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Sunday 06:35-07:00
The Living World is a gentle weekend natural history programme, presented by Lionel Kelleway, which aims to broadcast the best, most intimate encounters with British wildlife.
LISTEN AGAINListen 25min
Listen to 24 December
Lionel Kelleway
Sunday 24 December 2006
A Wren
A close up of a Wren in nesting in a bird box.  (c) BBC


Lionel Kelleway goes in search of a tiny bird with a big voice, when he joins ornithologist David Harper on the trail of the Wren.

What the tiny wren lacks in size it makes up for with its feisty nature as Lionel Kelleway discovers when he joins ornithologist, David Harper from Sussex University for a guide to the habits of the tiny bird with the big voice; one of the few birds which can be heard singing in mid-winter. As Lionel discovers, it’s this song of the Wren that also landed it in trouble according to legend, and led to the traditional Wren Hunts on St Stephen’s Day.

Lionel and David visit Cambridge University Botanic Garden in search of wrens; this is a 40 acre (16 hectare) garden less than a mile from the city centre. They choose Cambridge, because its here that Edward Allsworthy Armstrong famously studied wrens from1943-1955. The University Botanic Garden with its variety of habitats and shrubs offers good feeding and nesting areas for the birds.

The wren is one of the most widespread species in Britain and Ireland and also one of our smallest birds, measuring 9-10am. It has a long thin bill and big feet. With a small tail often cocked above its back, and short neck, it’s often described as resembling a small brown ball. The upper parts are reddish brown, and underparts buff coloured, both with delicate bars. It has a long pale stripe above the eyes. Wrens are energetic birds always on the move. Their flight is fast straight and generally close to the ground.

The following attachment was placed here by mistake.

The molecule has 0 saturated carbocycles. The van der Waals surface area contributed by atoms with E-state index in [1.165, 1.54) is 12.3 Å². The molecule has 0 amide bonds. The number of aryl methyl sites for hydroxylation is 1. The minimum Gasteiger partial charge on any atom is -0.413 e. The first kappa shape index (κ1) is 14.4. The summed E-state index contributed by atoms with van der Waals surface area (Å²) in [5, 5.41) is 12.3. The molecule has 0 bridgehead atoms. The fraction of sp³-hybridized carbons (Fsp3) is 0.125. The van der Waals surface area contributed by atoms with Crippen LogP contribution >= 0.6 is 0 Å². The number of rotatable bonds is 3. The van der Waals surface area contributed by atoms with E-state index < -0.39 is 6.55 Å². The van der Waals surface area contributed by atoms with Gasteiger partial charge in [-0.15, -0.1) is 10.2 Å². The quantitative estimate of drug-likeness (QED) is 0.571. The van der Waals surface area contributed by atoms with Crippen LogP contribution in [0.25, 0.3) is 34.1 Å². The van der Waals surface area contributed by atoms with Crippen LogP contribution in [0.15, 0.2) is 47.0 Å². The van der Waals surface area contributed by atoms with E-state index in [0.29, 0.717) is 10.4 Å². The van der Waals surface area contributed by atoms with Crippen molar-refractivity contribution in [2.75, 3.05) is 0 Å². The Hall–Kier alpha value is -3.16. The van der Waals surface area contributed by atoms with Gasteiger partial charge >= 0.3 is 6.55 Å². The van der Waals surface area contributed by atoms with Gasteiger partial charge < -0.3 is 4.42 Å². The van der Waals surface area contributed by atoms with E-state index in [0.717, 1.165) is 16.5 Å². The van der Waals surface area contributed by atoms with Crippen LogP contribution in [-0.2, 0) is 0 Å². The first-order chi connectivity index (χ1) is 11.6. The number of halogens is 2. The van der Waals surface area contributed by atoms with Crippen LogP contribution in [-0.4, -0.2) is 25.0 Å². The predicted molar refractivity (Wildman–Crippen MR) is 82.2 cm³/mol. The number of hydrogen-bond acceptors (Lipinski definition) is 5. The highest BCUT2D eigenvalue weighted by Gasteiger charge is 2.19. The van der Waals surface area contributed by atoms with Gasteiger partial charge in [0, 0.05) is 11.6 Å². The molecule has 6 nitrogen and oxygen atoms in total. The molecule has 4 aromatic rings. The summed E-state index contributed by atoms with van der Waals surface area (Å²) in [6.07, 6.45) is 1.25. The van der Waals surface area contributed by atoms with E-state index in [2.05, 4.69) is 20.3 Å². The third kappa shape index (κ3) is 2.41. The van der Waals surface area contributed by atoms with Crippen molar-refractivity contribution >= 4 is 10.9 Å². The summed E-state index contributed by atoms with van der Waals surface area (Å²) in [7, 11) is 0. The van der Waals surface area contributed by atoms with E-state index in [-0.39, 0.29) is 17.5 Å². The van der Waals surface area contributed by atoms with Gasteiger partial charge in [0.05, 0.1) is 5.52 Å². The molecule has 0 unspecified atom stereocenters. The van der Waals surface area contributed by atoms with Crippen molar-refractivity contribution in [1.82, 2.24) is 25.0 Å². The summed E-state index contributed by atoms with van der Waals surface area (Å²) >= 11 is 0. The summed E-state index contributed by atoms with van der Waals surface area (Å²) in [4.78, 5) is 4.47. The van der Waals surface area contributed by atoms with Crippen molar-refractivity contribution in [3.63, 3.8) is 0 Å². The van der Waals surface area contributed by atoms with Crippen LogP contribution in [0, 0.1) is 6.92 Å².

The Latin or scientific name for the wren is Troglodytes troglodytes, meaning hole dweller. Wrens build nests in holes, and in thickets, where they are well protected. The nest is a hollow ball of moss and leaves. The male builds the nest and will often build more than one. The female chooses one of the nests and stays in it.
Wrens can be found in a wide variety of habitats in Britain and Ireland. Their chief breeding habitat is deciduous and mixed woods, especially alongside streams. They are also found on clifftops, farmland and moorland. They will visit and breed in mature gardens and in winter, many move into reedbeds.

Wrens defend territories throughout the year, but communal roosts sometimes form in cold weather, and there are records of up to 63 using a single nestbox.

The call is a loud tic-tic-tic that has rattling quality. The wren song is powerful for such a small bird. The song is a cascade of notes, with a trembling quality more generally ending with a loud and distinctive trill.

Wren populations are very variable. A bad winter can kill off nearly 90% of the population. But in a good summer there can be a population explosion, causing wrens to become the most common birds in Britain.

The Wren Boys: there was a tradition in parts of Great Britain and Ireland of hunting wrens in one day – in Ireland it was S Stephens’ day 26 December. In parts of Britain it was Christmas Eve or Christmas Day itself. Gangs of boys called ‘wren boys’ would hunt and kill a wren. They would then dress up in costume, tie the dead wren to a stick and parade around the town with it, singing The Wren Song. People would give them money – and when enough money was collected there would be a big party and the wren would be solemnly buried.

The origins of the custom are not really known. There are various stories told about the wren betraying a saint or some soldiers, but it’s quite likely that these have been invented after the event, but they make a good story nonetheless!
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